@Street King
        I get calls for GM and Chysler jobs every day. I'd never work for either. I only care about Ford.
          • 1 Year Ago
          bo --- wow, every day - amazing ... didn't realize there was such demand for entry-level mailroom jobs!
      • 1 Year Ago
      • 1 Year Ago
      this is what the asian defending MORONS just simply can't get into their thick skulls...the american brands hire local talent in the engineering and research sector by the thousands...the technology, the money and the talent stays in this country stupid!!! the broken record rhetoric about the asians manufacturing in this country is NOTHING; these asians are manufacturing anywhere where there is cheaper labor or more feasible business circumstances than in their own's not because they like the american hicks so much in the South or in rural ohio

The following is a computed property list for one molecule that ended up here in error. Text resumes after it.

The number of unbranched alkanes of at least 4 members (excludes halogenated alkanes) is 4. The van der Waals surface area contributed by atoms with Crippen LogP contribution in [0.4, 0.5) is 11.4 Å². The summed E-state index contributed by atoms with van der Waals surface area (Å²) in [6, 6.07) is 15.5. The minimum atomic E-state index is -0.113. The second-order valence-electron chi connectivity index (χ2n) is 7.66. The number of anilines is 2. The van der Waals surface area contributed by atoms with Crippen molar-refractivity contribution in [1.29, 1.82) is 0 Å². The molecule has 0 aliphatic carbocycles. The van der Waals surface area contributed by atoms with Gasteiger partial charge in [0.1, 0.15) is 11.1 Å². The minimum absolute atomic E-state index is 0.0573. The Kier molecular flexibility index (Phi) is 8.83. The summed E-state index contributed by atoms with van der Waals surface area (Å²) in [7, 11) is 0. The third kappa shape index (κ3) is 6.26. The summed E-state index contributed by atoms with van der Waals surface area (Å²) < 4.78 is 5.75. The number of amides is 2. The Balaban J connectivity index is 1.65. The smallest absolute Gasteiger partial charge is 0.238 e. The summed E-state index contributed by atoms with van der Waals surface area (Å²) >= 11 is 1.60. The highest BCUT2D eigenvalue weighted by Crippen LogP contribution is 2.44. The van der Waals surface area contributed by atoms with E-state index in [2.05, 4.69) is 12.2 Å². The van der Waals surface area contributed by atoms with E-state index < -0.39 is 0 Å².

• 1 Year Ago
        And you think Ford reopened their plant in Louisville because Bill Jr. has always loved the Cardinal basketball??? Or because they really wanted to pump up the Kentucky economy? Or is it more likely because it made financial sense for the company, much like the reason why Asian companies build factories in the US???
      • 1 Year Ago
      Good news for sure, but the sad truth is how long will these 800l remain employed in a few years to no fault of their own? With corporate America's penchant for cutting workers loose in order to protect share prices and executive golden parachutes, one has to wonder how sustainable the whole thing is.
      Daniel D
      • 1 Year Ago
      Darn UAW ******* all the money out of Ford, oh wait.... this doesn't support that argument.
        • 1 Year Ago
        @Daniel D
        You didn't notice the migration away from Michigan and into all those right-to-work states? I bet Detroit noticed.
      • 1 Year Ago
      Salary is a good way for a company to screw you over. I've been hourly for a while now and make more than many of my superiors who work just as much or more than myself.
      Welis Sat
      • 1 Year Ago
      This news add to Ford News Hub ( ) More than 100 news about Ford on the HubsFeed in last month.